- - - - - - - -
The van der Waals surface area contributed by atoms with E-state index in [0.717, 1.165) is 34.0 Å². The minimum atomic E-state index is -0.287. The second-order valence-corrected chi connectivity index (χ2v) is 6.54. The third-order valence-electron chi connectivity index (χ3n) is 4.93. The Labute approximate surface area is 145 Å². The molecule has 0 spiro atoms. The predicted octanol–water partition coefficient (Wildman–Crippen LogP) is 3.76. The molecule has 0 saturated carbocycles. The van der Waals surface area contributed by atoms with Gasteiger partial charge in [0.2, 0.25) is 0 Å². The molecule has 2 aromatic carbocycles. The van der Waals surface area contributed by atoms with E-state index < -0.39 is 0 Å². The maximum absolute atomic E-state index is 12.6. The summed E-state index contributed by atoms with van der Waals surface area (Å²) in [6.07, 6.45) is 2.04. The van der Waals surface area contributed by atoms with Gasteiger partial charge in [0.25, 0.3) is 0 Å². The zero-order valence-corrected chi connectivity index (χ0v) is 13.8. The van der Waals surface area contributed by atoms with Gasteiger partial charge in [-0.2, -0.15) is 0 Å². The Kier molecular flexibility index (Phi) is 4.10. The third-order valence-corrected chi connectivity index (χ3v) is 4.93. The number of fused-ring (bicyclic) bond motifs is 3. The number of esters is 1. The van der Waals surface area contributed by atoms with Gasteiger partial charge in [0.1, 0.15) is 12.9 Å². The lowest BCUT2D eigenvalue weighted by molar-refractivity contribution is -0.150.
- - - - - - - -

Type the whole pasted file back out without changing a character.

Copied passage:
The van der Waals surface area contributed by atoms with E-state index in [0.717, 1.165) is 34.0 Å². The minimum atomic E-state index is -0.287. The second-order valence-corrected chi connectivity index (χ2v) is 6.54. The third-order valence-electron chi connectivity index (χ3n) is 4.93. The Labute approximate surface area is 145 Å². The molecule has 0 spiro atoms. The predicted octanol–water partition coefficient (Wildman–Crippen LogP) is 3.76. The molecule has 0 saturated carbocycles. The van der Waals surface area contributed by atoms with Gasteiger partial charge in [0.2, 0.25) is 0 Å². The molecule has 2 aromatic carbocycles. The van der Waals surface area contributed by atoms with E-state index < -0.39 is 0 Å². The maximum absolute atomic E-state index is 12.6. The summed E-state index contributed by atoms with van der Waals surface area (Å²) in [6.07, 6.45) is 2.04. The van der Waals surface area contributed by atoms with Gasteiger partial charge in [0.25, 0.3) is 0 Å². The zero-order valence-corrected chi connectivity index (χ0v) is 13.8. The van der Waals surface area contributed by atoms with Gasteiger partial charge in [-0.2, -0.15) is 0 Å². The Kier molecular flexibility index (Phi) is 4.10. The third-order valence-corrected chi connectivity index (χ3v) is 4.93. The number of fused-ring (bicyclic) bond motifs is 3. The number of esters is 1. The van der Waals surface area contributed by atoms with Gasteiger partial charge in [0.1, 0.15) is 12.9 Å². The lowest BCUT2D eigenvalue weighted by molar-refractivity contribution is -0.150.